Apple job listings point to new iWork for iOS and OS X with HiDPI graphics

Posted:
in Mac Software edited January 2014
A handful of recently discovered job listings suggest a possible next-generation iWork software suite may soon see release, with the latest postings asking for specialists in quality assurance, one of the final steps in software building.

iWork Jobs


While some of the listings date back to the end of March, the most recent ad for "SW QA iWork" (via AppleBitch) hit Apple's job portal only two days ago.

As of this writing, there are eight iWork-related positions on the "Jobs at Apple" webpage, three of which deal with quality assurance or software verification. One listing, posted on May 11, is looking for a software quality assurance specialist, a sign that Apple could be readying deployment some time soon.

From the job listing:
The iWork team is looking for a software QA engineer to work on the next generation of Desktop, Mobile and Web application/services. This position requires a self-motivated individual with strong problem solving skills who can contribute in a dynamic team environment.
  • Bug reporting and isolation
  • Planning, designing, and executing test cases
  • Ensure the successful delivery of a quality product by performing ad hoc and structured tests on a daily basis
In another interesting post from May 7, a "HiDP Image Specialist" is sought, with the ideal candidate to be tasked with aiding the iWork visual design team in translating graphics to Retina-toting devices. At the very least, the job ad reveals Apple is looking add high-resolution screen support to its productivity suite.

While there has yet to be any official word on a next-gen iWork product, the number of job listings and information therein strongly suggest such a product is in the offing, and could be released in the near future. The current iWork '09, which includes Pages, Numbers and Keynote, was released in 2009, and is seen by some to be long overdue for an upgrade.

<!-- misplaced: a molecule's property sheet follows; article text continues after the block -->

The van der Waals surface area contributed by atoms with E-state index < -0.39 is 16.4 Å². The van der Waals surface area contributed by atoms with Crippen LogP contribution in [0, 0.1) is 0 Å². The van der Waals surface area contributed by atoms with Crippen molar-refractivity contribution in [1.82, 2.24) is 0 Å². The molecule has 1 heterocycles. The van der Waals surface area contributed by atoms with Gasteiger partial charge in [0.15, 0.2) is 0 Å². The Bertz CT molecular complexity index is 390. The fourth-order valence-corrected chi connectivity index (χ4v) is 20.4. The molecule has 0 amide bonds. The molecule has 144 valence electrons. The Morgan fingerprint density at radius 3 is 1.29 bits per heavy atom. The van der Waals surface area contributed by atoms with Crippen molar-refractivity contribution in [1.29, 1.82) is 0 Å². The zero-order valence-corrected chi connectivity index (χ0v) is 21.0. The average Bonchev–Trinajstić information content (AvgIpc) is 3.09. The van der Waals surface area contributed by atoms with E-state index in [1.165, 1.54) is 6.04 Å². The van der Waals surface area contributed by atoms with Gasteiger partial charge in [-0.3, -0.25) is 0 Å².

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Comments

  • Reply 1 of 54
    gtrgtr Posts: 3,231member
    Does 'next generation' mean our kids will be seeing the next update?
  • Reply 2 of 54

    Quote:

    Originally Posted by GTR View Post



    Does 'next generation' mean our kids will be seeing the next update?


    Actually, it means that the next update will happen in the 24th century.

  • Reply 3 of 54
    dagamer34dagamer34 Posts: 494member
    If we're only seeing these job postings now, we aren't going to see an update in the apps for years.
  • Reply 4 of 54
    tallest skiltallest skil Posts: 43,399member


    Originally Posted by dagamer34 View Post

    If we're only seeing these job postings now, we aren't going to see an update in the apps for years.


     


    Because… no one on the team right now is physically capable of doing any work? image

  • Reply 5 of 54
    andysolandysol Posts: 2,506member
    Why even do anything else to iWork? It's already 100% perfect. Right tallest? /s
  • Reply 6 of 54
    tallest skiltallest skil Posts: 43,399member


    Originally Posted by Andysol View Post

    Why even do anything else to iWork? It's already 100% perfect. Right tallest? /s


     


    The trick to iWork is to include all the piddling little features that no one actually cares about (for the 1/1000th of 1/1000th of a percent that uses them) while retaining the simplicity of the UI and operation for everyone else.


     


    That's hard (and pretty pointless), so Apple has been putting it off.

  • Reply 7 of 54
    pedromartinspedromartins Posts: 1,333member

    Quote:

    Originally Posted by Tallest Skil View Post





    Originally Posted by Andysol View Post

    Why even do anything else to iWork? It's already 100% perfect. Right tallest? /s


     


    The trick to iWork is to include all the piddling little features that no one actually cares about (for the 1/1000th of 1/1000th of a percent that uses them) while retaining the simplicity of the UI and operation for everyone else.